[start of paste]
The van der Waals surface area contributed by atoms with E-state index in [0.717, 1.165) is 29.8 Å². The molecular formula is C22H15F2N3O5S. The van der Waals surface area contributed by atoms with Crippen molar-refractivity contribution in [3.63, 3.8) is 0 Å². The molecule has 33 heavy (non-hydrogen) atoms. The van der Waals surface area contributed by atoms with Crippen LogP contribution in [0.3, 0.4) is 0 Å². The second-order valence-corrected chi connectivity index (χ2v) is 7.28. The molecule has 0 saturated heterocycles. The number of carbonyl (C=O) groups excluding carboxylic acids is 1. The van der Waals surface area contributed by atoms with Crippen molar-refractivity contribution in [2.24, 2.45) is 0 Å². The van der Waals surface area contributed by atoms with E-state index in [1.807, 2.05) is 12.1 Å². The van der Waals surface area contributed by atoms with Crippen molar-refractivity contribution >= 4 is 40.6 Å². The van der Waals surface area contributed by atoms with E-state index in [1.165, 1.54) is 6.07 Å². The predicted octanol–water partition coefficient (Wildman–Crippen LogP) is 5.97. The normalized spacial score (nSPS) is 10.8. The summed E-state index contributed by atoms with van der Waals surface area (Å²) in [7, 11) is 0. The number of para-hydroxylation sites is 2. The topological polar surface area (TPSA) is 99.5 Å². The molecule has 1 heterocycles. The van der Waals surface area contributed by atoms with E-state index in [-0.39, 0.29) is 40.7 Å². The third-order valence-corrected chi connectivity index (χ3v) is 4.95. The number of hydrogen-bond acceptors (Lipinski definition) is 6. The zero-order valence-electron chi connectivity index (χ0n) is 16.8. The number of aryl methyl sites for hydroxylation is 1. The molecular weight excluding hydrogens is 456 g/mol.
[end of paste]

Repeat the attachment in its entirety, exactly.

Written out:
The van der Waals surface area contributed by atoms with E-state index in [0.717, 1.165) is 29.8 Å². The molecular formula is C22H15F2N3O5S. The van der Waals surface area contributed by atoms with Crippen molar-refractivity contribution in [3.63, 3.8) is 0 Å². The molecule has 33 heavy (non-hydrogen) atoms. The van der Waals surface area contributed by atoms with Crippen LogP contribution in [0.3, 0.4) is 0 Å². The second-order valence-corrected chi connectivity index (χ2v) is 7.28. The molecule has 0 saturated heterocycles. The number of carbonyl (C=O) groups excluding carboxylic acids is 1. The van der Waals surface area contributed by atoms with Crippen molar-refractivity contribution in [2.24, 2.45) is 0 Å². The van der Waals surface area contributed by atoms with E-state index in [1.807, 2.05) is 12.1 Å². The van der Waals surface area contributed by atoms with Crippen molar-refractivity contribution >= 4 is 40.6 Å². The van der Waals surface area contributed by atoms with E-state index in [1.165, 1.54) is 6.07 Å². The predicted octanol–water partition coefficient (Wildman–Crippen LogP) is 5.97. The normalized spacial score (nSPS) is 10.8. The summed E-state index contributed by atoms with van der Waals surface area (Å²) in [7, 11) is 0. The number of para-hydroxylation sites is 2. The topological polar surface area (TPSA) is 99.5 Å². The molecule has 1 heterocycles. The van der Waals surface area contributed by atoms with E-state index in [-0.39, 0.29) is 40.7 Å². The third-order valence-corrected chi connectivity index (χ3v) is 4.95. The number of hydrogen-bond acceptors (Lipinski definition) is 6. The zero-order valence-electron chi connectivity index (χ0n) is 16.8. The number of aryl methyl sites for hydroxylation is 1. The molecular weight excluding hydrogens is 456 g/mol.